School Programs


Opening ceremony, May 5, 2019, for the Monarch Way Station created by Girl Scout Troop 31086 at the Marin Humane Society. Novato Mayor Eric Lucan, with his five-month-old son Noah in his arms, did the honors of cutting the ribbon.

From my experiences as the Garden Education Manager at the Marin Art and Garden Center for about 10 years, I know that children love being outside in a garden setting. We offered a very successful “Exploring Habitats” field trip program that brought hundreds of eager elementary schoolchildren to our gardens. Often they hated to leave and they would also very often come back after school with a parent in tow, to “show and tell” about the worm bin, or the caterpillars and butterflies, or the creatures they saw in the little pond.

A garden can be wonderful education tool, and teachers can integrate these outdoor experiences and lessons into their curriculum. Our chapter is actively supporting the efforts of teachers and schools to provide these opportunities by helping them to create habitat gardens on their campuses. We do this by donating California native plants, seeds, and educational materials. The teachers are very grateful for the help, and the word is spreading!

Since the beginning of the year, we have donated plants and seeds to the following schools and projects:

Caulbridge School at St. Vincents in San Rafael
Teacher Nancy Morita is also a naturalist and experienced native gardener. We donated plants and seeds valued at $151 to help her create a new garden area on campus.

Miller Creek School in Terra Linda
Master Gardener Nina Cunnan works part time as the school garden manager and wanted to add more California natives to increase the habitat value and bring more butterflies and bees into the gardens. We donated plants and wildflower seeds valued at $110 to support her efforts.

Walker Creek Outdoor School in West Marin
Steven la Gatta is employed as the Naturalist and Garden Team Leader at this beautiful location where Marin schoolchildren have the opportunity to stay for an extended field trip to explore nature. Steven was very excited about transitioning a garden that had been focused on growing food plants to one that brings in more pollinators and supports the wildlife in the area. We donated plants and seeds valued at $302 to help with this “make-over.”

Brookside Elementary School in San Anselmo
Together with SPAWN, our school programs partner, we helped support the efforts of teacher’s aide Claire Podoll, who has worked to create native plantings all around the campus. One garden area is “for the birds,” with coffeeberries, toyon, pink-flowering currants, and gooseberries. Another garden contains pollinator plants including ceanothus, California fuchsias, buckwheats, yarrow, and narrow-leaf milkweeds. SPAWN grew a number of these plants in their own nursery. We donated plants valued at $45 to help support the effort.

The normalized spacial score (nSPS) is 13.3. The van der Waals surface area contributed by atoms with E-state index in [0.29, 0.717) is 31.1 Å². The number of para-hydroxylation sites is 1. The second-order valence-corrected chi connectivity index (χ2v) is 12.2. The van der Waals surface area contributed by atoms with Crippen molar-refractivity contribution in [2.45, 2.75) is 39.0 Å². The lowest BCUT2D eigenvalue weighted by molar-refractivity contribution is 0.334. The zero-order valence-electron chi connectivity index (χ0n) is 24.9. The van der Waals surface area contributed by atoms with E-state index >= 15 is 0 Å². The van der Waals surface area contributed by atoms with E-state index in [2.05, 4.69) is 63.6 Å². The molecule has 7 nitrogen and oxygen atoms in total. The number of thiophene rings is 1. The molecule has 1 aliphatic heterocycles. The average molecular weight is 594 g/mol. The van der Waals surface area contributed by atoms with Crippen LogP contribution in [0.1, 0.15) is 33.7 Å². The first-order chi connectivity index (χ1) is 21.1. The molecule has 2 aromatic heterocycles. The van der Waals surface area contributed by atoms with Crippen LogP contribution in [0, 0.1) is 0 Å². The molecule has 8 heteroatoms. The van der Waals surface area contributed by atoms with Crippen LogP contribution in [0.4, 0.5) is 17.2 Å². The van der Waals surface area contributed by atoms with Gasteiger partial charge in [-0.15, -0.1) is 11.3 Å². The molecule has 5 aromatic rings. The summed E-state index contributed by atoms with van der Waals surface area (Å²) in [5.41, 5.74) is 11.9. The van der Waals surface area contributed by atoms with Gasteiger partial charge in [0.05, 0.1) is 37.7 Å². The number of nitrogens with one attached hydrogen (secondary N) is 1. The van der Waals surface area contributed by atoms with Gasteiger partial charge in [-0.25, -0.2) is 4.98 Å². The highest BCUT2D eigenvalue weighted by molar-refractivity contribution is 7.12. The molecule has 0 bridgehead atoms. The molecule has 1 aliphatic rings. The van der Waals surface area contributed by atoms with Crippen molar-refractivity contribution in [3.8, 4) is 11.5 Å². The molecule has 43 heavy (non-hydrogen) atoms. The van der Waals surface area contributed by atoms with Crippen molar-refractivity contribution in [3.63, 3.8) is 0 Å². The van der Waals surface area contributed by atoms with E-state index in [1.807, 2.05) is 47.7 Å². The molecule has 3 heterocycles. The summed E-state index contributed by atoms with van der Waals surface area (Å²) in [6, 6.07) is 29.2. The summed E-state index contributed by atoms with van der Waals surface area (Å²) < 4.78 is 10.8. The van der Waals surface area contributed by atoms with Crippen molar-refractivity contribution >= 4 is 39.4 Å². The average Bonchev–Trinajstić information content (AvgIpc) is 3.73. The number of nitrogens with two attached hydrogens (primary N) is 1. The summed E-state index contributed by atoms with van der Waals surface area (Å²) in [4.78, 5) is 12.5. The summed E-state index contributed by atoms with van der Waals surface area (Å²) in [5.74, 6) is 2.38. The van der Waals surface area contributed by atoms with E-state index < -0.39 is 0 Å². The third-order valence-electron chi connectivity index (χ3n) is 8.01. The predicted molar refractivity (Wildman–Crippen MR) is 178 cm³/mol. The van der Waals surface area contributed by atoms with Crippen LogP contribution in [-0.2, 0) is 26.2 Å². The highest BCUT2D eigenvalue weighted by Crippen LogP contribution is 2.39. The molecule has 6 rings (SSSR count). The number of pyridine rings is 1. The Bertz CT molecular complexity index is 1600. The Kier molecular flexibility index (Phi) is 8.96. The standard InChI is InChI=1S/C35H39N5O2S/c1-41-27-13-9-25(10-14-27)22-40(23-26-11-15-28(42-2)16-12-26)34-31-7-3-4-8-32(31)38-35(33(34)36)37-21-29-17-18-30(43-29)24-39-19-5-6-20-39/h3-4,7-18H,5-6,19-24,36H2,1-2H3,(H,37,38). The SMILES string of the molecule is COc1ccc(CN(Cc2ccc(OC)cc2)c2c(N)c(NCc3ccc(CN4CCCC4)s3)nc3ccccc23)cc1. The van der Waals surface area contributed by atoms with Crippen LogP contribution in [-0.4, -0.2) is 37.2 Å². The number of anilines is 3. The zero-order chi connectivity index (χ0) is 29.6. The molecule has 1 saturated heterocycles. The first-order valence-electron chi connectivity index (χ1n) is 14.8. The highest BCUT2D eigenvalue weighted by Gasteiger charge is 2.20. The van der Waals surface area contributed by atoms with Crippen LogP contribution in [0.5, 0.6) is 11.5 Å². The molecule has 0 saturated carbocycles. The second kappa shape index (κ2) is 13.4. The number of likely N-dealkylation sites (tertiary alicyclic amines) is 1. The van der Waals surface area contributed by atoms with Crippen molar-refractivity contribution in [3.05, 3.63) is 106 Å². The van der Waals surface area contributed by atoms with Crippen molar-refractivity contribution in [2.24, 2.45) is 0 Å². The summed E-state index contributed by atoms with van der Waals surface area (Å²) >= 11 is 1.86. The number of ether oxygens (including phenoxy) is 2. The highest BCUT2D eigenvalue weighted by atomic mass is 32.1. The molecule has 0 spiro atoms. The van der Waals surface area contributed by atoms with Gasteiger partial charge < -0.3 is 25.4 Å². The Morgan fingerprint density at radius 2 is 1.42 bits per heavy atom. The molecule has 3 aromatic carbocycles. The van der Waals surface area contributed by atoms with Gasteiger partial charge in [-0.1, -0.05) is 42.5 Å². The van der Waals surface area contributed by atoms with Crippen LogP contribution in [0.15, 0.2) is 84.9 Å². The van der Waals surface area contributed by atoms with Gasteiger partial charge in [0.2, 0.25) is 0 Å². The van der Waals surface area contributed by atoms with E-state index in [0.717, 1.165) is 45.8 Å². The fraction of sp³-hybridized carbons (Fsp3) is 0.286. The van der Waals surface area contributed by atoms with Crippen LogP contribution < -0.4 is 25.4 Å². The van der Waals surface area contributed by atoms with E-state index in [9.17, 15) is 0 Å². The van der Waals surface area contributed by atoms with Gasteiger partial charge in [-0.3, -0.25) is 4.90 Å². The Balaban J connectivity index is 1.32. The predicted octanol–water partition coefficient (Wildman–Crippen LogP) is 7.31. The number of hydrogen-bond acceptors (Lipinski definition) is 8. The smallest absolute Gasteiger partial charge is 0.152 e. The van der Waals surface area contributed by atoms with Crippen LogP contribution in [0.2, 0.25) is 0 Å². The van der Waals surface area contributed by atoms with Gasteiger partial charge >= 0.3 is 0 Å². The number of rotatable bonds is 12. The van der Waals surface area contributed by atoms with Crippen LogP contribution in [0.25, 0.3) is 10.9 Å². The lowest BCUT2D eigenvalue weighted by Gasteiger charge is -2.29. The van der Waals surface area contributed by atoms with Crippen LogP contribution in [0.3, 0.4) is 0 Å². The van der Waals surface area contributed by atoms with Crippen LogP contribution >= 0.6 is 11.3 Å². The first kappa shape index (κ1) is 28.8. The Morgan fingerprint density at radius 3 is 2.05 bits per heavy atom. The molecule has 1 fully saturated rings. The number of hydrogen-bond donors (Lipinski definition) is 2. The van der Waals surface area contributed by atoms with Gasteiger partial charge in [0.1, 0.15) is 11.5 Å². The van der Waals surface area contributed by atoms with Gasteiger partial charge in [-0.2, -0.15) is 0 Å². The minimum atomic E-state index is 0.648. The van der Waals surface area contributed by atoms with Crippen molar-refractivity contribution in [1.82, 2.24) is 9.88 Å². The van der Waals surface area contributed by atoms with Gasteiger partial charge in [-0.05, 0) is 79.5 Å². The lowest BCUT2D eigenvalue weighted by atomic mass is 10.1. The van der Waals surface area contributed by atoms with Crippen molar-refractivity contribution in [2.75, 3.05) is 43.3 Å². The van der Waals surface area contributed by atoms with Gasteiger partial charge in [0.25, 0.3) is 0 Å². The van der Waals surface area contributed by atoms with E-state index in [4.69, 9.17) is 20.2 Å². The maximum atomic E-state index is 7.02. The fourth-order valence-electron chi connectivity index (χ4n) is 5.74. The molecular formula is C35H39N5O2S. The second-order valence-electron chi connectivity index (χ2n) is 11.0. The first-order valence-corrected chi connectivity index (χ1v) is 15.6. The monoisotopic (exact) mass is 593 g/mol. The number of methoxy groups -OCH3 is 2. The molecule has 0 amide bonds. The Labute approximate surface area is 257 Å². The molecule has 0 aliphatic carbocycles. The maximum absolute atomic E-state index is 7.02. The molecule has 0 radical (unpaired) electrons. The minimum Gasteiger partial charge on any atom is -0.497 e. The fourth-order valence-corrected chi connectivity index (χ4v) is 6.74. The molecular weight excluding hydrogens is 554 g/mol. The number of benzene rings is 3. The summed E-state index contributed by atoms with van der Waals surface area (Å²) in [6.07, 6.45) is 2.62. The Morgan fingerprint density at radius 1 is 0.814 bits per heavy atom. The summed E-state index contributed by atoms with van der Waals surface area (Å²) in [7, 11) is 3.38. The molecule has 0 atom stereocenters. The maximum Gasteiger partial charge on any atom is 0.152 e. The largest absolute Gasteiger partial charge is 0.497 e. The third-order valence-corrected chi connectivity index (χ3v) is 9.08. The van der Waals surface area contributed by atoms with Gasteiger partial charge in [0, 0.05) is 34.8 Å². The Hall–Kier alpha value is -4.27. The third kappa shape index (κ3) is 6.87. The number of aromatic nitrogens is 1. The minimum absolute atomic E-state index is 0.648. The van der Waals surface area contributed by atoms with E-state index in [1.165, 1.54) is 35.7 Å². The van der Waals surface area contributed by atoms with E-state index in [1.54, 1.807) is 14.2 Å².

Milkweed and Wildflower Seed Projects                                                                                                                                                                                                                                                                                         There’s been a lot of news about the steep decline in the populations of the western monarch butterfly. Many Earth Day events and projects have brought awareness to the situation, as well as ideas on what we can do to help save the western monarchs. We donated thousands of narrow-leaf milkweed seeds (about two ounces of Asclepias fascicularis) to the Marin County Parks and Open Space District for an Earth Day event led by Greg Reza, volunteer coordinator. Greg, Mia Monroe, and Audrey Fusco, along with several SPAWN interns, worked with the students at Mill Valley Middle School to make “milkweed seed cookies,” which will be used to help restore the Monarch’s larval host plants to open spaces in parts of the county.

Susan Ramos, Naturalist at the Crab Cove Visitor Center in the East Bay Regional Parks District, also led an Earth Day project making seed cookies, but her group made cookies with a mix of native wildflower seeds to help all the pollinators! We donated a seed mix that will bloom for months.

Other school groups, like the Marin School of Environmental Leadership students at Terra Linda High, earn money for their garden projects by packaging and selling native seeds that we donate. Teacher Chris Lyon at Ross Valley Charter School and her students will package and sell seeds to raise funds; their contributions will help farmers in Africa dig more wells and realize a better harvest. We donated seeds of mountain garland (Clarkia unguiculata). It’s not hard to sell seeds, nicely packaged up, of this gorgeous native wildflower!

Community Gardens:  Marin CNPS is also supporting community gardens by providing educational materials and mentorship for projects such as the monarch way station created by Girl Scout Troop 31086 at the Marin Humane Society. The garden opening ceremony took place on May 5; Novato Mayor Eric Lucan, with his five-month-old son Noah in his arms, did the honors of cutting the ribbon.

—Charlotte Torgovitsky, Marin CNPS Schools Programs Chair

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